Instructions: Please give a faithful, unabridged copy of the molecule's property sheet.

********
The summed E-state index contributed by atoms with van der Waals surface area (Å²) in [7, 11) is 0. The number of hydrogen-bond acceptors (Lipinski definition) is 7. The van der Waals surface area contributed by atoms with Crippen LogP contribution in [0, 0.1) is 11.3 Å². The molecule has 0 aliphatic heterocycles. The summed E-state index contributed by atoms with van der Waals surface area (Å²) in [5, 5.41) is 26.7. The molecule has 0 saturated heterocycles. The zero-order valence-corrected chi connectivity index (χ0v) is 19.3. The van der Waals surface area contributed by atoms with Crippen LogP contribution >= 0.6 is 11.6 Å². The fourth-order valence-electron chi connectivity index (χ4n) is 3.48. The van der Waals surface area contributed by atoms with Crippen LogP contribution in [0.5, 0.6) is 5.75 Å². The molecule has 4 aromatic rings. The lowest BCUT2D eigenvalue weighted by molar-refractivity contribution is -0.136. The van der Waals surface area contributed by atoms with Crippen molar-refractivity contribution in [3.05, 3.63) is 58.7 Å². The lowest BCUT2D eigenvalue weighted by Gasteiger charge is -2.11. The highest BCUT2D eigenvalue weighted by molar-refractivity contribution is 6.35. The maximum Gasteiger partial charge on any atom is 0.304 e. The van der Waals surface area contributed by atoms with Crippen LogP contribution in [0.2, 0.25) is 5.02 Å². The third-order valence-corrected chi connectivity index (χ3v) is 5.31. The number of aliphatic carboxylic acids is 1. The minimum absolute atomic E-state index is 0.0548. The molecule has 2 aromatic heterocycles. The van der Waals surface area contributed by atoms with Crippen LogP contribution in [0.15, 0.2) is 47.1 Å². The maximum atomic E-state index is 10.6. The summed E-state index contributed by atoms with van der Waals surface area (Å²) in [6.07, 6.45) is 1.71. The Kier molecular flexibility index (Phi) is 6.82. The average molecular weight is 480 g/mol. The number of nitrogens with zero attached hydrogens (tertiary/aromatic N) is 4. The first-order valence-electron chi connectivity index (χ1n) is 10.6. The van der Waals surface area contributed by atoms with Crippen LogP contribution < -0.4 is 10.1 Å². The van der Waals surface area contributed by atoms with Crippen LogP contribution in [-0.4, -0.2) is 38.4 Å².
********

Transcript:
The summed E-state index contributed by atoms with van der Waals surface area (Å²) in [7, 11) is 0. The number of hydrogen-bond acceptors (Lipinski definition) is 7. The van der Waals surface area contributed by atoms with Crippen LogP contribution in [0, 0.1) is 11.3 Å². The molecule has 0 aliphatic heterocycles. The summed E-state index contributed by atoms with van der Waals surface area (Å²) in [5, 5.41) is 26.7. The molecule has 0 saturated heterocycles. The zero-order valence-corrected chi connectivity index (χ0v) is 19.3. The van der Waals surface area contributed by atoms with Crippen LogP contribution >= 0.6 is 11.6 Å². The fourth-order valence-electron chi connectivity index (χ4n) is 3.48. The van der Waals surface area contributed by atoms with Crippen LogP contribution in [0.5, 0.6) is 5.75 Å². The molecule has 4 aromatic rings. The lowest BCUT2D eigenvalue weighted by molar-refractivity contribution is -0.136. The van der Waals surface area contributed by atoms with Crippen molar-refractivity contribution in [3.05, 3.63) is 58.7 Å². The lowest BCUT2D eigenvalue weighted by Gasteiger charge is -2.11. The highest BCUT2D eigenvalue weighted by molar-refractivity contribution is 6.35. The maximum Gasteiger partial charge on any atom is 0.304 e. The van der Waals surface area contributed by atoms with Crippen LogP contribution in [0.2, 0.25) is 5.02 Å². The third-order valence-corrected chi connectivity index (χ3v) is 5.31. The number of aliphatic carboxylic acids is 1. The minimum absolute atomic E-state index is 0.0548. The molecule has 2 aromatic heterocycles. The van der Waals surface area contributed by atoms with Crippen LogP contribution in [0.15, 0.2) is 47.1 Å². The maximum atomic E-state index is 10.6. The summed E-state index contributed by atoms with van der Waals surface area (Å²) in [6.07, 6.45) is 1.71. The Kier molecular flexibility index (Phi) is 6.82. The average molecular weight is 480 g/mol. The number of nitrogens with zero attached hydrogens (tertiary/aromatic N) is 4. The first-order valence-electron chi connectivity index (χ1n) is 10.6. The van der Waals surface area contributed by atoms with Crippen LogP contribution < -0.4 is 10.1 Å². The van der Waals surface area contributed by atoms with Crippen LogP contribution in [-0.4, -0.2) is 38.4 Å².